Last October, CES captured the essence of the global LNG conundrum and regional fuel security concerns in New England in a short video by Eben Perkins, Vice President, Consulting titled “What You Should Know about Fuel Security.” It’s a conversation that we continue to have today and one that will continue for the foreseeable future. Fuel security concerns pose a fundamental risk for all New Englanders and winter heating demand is our structural bottleneck. Aaron Rubin, Senior Energy Analyst did a terrific job explaining this dynamic again in a March 2022 article titled Energy Management Strategies for a Volatile Energy Market.
Over three of the four past years, winter spot gas stayed below $18 in New England as shown in Figure 1. The availability of low-cost LNG and crude oil helped keep winter prices in check, despite the region’s natural gas pipeline constraints. The winter of 2021-22 was a different story as higher LNG and oil prices caused spot gas in New England to go up nearly 75 percent from prior years.
Figure 1 – Trends in historical spot natural gas price settlements in New England at Algonquin Citygate & Tennessee Zone 6.
In addition to paying attention to spot natural gas pricing in New England, it is wise to look at energy pricing trends in Europe and the foreign market that U.S. LNG producers are attempting to supply. Dutch Title Transfer facility (TFF) – is a virtual trading point for natural gas in the Netherlands. Dutch TFF is the common benchmark used to compare Europe to other markets, like New England. As seen in Figure 2, it is clear that the TTF pricing continued to become more elevated and volatile throughout the winter of 2021-22. This trend started back in November 2021, and it speaks to the already tight European market as a fundamental baseline. In effect, there was an issue centered around low storage inventories and high demand in Europe, which provided fertile ground for the Russian invasion to have maximum short-term implications.
Figure 2 - Trends in European Natural Gas Winter 2022-23 Pricing vs. New England Full-Value Winter 2022-23 Pricing.
As we consider these implications it’s important to recognize this rebalancing of how commodities flow around the world does not impact the entirety of the United States equally. What I mean by that is you must consider how certain parts of the United States are exposed from an infrastructure perspective to foreign energy commodity markets, for instance, the European natural gas market.
ISO New England has far more exposure to the European market than other Independent System Operators (ISOs) like New York ISO (NYISO) right next door. This is driven by the percentage of natural gas fired generation in the regional electricity grid mix. Among several factors, the electricity grid mix and ability to transport U.S. domestic natural gas into the region via pipeline in adequate quantities to meet peak winter heating and power generation demands are the most important to consider. In the case of ISO New England, there is a fundamental tension between policy (a regional commitment to transition away from fossil fuels towards renewables) and existing infrastructure (a near term inability to meet existing power generation and heating loads during peak winter days) that are in a constant tug of war.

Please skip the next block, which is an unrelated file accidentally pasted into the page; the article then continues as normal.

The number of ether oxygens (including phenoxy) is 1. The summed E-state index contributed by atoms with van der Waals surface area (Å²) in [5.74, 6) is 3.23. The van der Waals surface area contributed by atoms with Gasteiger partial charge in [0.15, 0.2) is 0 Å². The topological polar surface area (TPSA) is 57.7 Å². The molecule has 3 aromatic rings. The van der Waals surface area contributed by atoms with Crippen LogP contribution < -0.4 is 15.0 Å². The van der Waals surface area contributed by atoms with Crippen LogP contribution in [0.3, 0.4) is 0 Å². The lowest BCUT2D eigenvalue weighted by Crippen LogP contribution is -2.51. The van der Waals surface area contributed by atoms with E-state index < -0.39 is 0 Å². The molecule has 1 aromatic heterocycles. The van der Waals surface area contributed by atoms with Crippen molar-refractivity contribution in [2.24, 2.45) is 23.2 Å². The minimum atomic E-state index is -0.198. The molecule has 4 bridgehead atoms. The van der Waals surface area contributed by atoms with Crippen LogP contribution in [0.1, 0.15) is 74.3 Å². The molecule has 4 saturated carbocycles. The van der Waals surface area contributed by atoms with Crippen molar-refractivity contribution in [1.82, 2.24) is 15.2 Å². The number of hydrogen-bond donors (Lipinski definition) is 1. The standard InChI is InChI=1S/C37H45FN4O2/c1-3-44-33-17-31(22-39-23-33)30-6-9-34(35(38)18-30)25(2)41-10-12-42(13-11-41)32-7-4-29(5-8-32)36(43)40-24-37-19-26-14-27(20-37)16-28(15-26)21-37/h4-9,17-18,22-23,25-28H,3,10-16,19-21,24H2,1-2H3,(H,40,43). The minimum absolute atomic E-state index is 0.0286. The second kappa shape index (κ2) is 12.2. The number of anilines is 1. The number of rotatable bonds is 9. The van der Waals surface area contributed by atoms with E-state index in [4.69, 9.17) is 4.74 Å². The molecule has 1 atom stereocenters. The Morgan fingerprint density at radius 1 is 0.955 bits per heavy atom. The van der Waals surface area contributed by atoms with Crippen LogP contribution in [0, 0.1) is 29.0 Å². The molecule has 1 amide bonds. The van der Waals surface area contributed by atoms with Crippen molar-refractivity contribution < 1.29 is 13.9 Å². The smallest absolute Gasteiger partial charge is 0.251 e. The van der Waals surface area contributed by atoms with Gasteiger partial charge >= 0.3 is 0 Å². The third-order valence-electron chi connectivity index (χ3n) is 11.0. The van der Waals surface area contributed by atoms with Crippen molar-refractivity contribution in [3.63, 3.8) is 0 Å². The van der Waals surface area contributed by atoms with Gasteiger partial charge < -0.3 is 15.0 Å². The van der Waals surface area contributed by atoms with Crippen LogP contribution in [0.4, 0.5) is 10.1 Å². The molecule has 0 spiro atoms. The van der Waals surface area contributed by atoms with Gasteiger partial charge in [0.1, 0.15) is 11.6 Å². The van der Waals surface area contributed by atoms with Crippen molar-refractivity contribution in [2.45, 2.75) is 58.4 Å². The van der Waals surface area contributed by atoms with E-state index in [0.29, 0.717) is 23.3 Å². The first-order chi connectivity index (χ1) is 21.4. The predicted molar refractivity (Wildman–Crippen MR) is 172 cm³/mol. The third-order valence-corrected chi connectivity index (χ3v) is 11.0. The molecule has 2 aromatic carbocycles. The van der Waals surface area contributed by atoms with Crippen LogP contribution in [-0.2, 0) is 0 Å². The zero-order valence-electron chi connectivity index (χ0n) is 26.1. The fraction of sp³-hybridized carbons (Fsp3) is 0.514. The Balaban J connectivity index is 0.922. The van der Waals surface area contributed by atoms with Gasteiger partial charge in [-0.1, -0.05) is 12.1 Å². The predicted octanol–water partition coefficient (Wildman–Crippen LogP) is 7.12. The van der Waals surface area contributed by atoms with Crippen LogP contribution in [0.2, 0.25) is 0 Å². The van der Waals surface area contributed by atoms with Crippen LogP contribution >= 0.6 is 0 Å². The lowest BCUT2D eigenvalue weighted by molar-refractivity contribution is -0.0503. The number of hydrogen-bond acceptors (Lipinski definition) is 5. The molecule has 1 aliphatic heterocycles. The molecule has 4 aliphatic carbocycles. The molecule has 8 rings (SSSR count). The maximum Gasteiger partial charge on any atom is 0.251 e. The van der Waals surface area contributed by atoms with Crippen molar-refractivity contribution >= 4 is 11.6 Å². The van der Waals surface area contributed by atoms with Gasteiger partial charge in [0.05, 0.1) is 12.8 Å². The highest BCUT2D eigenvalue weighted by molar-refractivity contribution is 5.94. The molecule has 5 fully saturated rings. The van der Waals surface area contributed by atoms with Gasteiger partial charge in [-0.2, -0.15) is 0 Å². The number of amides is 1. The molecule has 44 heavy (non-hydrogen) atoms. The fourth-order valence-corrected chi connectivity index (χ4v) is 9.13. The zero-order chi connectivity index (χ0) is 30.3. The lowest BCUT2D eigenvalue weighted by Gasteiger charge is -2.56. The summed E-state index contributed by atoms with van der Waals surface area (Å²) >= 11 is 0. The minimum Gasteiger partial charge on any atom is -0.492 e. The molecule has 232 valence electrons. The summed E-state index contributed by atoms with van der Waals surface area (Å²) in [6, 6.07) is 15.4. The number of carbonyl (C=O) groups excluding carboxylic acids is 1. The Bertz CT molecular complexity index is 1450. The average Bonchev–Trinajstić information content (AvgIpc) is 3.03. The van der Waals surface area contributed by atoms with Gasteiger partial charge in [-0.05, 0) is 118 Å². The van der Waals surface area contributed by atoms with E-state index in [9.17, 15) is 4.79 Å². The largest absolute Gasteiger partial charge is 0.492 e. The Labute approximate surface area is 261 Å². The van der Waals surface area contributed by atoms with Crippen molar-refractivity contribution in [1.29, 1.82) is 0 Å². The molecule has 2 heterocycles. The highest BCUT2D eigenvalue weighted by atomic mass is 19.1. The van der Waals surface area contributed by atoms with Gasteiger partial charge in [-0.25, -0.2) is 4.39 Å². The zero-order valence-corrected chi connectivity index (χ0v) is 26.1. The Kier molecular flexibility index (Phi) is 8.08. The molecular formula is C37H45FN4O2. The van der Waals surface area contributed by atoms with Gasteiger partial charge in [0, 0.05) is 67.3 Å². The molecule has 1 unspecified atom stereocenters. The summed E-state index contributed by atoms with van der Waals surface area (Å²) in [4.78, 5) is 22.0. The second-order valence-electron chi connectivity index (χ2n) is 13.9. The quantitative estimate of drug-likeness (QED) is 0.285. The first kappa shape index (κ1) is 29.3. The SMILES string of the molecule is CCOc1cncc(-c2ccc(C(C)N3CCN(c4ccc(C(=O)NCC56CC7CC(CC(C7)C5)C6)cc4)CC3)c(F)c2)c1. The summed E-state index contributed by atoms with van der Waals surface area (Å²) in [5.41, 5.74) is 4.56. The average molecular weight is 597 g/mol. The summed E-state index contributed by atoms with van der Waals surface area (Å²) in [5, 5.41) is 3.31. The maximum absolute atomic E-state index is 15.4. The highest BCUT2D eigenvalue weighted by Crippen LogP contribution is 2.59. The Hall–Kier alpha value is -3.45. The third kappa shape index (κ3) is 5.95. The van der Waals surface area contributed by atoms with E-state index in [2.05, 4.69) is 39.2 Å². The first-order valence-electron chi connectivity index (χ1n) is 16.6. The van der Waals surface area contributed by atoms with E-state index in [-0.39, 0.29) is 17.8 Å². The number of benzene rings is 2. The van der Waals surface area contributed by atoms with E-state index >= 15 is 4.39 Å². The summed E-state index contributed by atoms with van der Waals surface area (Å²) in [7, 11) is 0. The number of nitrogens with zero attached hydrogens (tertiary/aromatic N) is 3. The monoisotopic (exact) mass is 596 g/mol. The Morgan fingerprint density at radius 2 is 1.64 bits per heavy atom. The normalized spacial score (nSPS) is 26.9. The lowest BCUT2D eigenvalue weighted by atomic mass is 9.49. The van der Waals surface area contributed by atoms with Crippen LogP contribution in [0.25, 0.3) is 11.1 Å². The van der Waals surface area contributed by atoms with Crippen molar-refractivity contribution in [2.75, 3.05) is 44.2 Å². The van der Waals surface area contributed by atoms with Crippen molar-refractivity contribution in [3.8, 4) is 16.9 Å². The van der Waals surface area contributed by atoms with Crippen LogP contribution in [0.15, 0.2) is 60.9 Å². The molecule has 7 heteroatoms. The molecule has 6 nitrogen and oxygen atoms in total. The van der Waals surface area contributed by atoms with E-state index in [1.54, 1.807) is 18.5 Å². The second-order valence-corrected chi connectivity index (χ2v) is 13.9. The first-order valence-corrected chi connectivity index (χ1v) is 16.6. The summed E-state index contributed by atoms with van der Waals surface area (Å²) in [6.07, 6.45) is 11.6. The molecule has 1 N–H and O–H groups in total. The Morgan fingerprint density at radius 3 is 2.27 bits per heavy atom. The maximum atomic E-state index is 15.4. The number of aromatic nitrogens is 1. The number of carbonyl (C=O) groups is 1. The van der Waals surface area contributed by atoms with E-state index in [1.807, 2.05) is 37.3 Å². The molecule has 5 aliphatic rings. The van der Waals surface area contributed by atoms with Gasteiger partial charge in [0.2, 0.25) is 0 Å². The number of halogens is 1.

It is also important to consider state policies around renewable energy mandates for the electric grid mix that may be influencing certain ISOs and Regional Transmission Organizations (RTOs) across the country. In conjunction with understanding the global energy market, having your finger on the pulse of regional constraints helps to mitigate analysis paralysis and encourages informed decision making.
Energy Options for Your Business
It is important to consider available options if you need to make a supply contracting decision over the next 6-12 months. First, it is safe to assume that a contract-over-contract decrease is not likely if you have a near term renewal, given current market conditions, which means that you are standing squarely in risk mitigation territory.
We often speak to managing cost exposure by using the blanket term risk, effectively driving at the financial impact of our decisions and the opportunity cost of those decisions. The opportunity cost speaking to the notion of the “what if’s” out there, likely in the form of “standard offer” supply with your local utility, longer or shorter-term commitments, or other 3rd party supply products.
The decision ultimately boils down to the notion of being able to financially manage fixed or variable energy rates as they relate to operating costs and budgets. Assuming that you need a high level of budget certainty, there are a limited number of contract structures to seriously entertain.